The Practical Values of Space Exploration Report of the Committee on Science and Astronautics, U.S. House of Representatives, Eighty-Sixth Congress, Second Session
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The Practical Values of Space Exploration Report of the Committee on Science and Astronautics, U.S. House of Representatives, Eighty-Sixth Congress, Second Session

By United States. Congress. House. Committee on Science and Astronautics.
Free
Book Description
Table of Contents
  • THE PRACTICAL VALUES OF SPACE EXPLORATION
  • REPORT
    • OF THE
    • COMMITTEE ON SCIENCE AND ASTRONAUTICS U.S. HOUSE OF REPRESENTATIVES EIGHTY-SIXTH CONGRESS SECOND SESSION
      • PURSUANT TO
    • PURSUANT TO
  • H. Res. 133
    • [Serial I]
      • COMMITTEE ON SCIENCE AND ASTRONAUTICS
    • COMMITTEE ON SCIENCE AND ASTRONAUTICS
    • LETTER OF TRANSMITTAL
    • LETTER OF SUBMITTAL
  • CONTENTS
    • THE PRACTICAL VALUES OF SPACE EXPLORATION
    • REPORT
  • THE PRACTICAL VALUES OF SPACE EXPLORATION
  • Introduction
    • Figure 1.—A single shot of the 8-barreled Saturn of the future will cost millions of dollars, maybe tens of millions. What makes it worthwhile for the taxpayer?
  • I. The Unseen Values
    • SOME EXAMPLES OF THE UNEXPECTED
    • THE ULTIMATE VALUES
      • Figure 2.—In the years immediately ahead, the orbiting observatory or the manned satellite will uncover crucial information about the nature of the universe.
    • Figure 2.—In the years immediately ahead, the orbiting observatory or the manned satellite will uncover crucial information about the nature of the universe.
    • STEERING A MIDDLE ROAD
    • THE TIME FOR SPACE
      • Figure 3.—The versatile Atlas can be used either for launching man into space or to carry a nuclear warhead as far as 9,000 miles.
    • Figure 3.—The versatile Atlas can be used either for launching man into space or to carry a nuclear warhead as far as 9,000 miles.
  • II. National Security Values
    • THE MILITARY USES
    • OUR POSITION IN THE INTERNATIONAL COMMUNITY
      • Figure 4.—Symbolic of the American effort in space is this Thor-Able rocket, shown here launching the Tiros weather satellite into a near-perfect orbit. This same vehicle, which launched the record-breaking 23 million-mile communication probe—Pioneer V—has contributed enormously to U.S. prestige abroad.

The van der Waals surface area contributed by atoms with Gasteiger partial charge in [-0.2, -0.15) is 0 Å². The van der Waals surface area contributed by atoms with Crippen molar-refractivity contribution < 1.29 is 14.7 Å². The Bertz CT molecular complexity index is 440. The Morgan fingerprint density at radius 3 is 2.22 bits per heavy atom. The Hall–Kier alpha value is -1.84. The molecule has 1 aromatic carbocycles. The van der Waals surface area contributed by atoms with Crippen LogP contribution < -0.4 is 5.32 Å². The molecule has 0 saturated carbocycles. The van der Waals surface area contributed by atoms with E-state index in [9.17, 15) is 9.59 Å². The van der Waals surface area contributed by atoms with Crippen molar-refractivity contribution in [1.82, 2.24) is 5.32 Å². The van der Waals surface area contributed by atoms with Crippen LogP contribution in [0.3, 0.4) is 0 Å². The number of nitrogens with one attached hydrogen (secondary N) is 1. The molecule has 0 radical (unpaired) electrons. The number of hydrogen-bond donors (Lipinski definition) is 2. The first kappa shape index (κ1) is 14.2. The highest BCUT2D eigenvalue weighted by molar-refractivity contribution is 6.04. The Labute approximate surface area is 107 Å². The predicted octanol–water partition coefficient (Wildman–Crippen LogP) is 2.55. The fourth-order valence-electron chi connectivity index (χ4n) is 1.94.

• Figure 4.—Symbolic of the American effort in space is this Thor-Able rocket, shown here launching the Tiros weather satellite into a near-perfect orbit. This same vehicle, which launched the record-breaking 23 million-mile communication probe—Pioneer V—has contributed enormously to U.S. prestige abroad.
    • SPACE AS A SUBSTITUTE FOR WAR
      • Figure 5.—Today's assembly lines for automobiles and aircraft are being supplemented by the growing astronautics industry, here shown turning out capsules for manned space flight.
    • Figure 5.—Today's assembly lines for automobiles and aircraft are being supplemented by the growing astronautics industry, here shown turning out capsules for manned space flight.
  • III. The Economic Values
    • U.S. EXPENDITURES ON SPACE
    • THE SPREAD OF ECONOMIC BENEFITS
      • Figure 6.—Booster engines of tomorrow, such as this mockup of the 1,500,000 pound thrust single engine, will place broad requirements on men and materials.
    • Figure 6.—Booster engines of tomorrow, such as this mockup of the 1,500,000 pound thrust single engine, will place broad requirements on men and materials.
    • CREATION OF NEW INDUSTRIES
      • Figure 7.—The possible power source for space ships of the future, the ion jet, has significant counterpart uses for the commercial world.
      • Figure 8.—The needs of tomorrow's spacemen will lead to marked advances in human engineering and psychology.
    • Figure 7.—The possible power source for space ships of the future, the ion jet, has significant counterpart uses for the commercial world.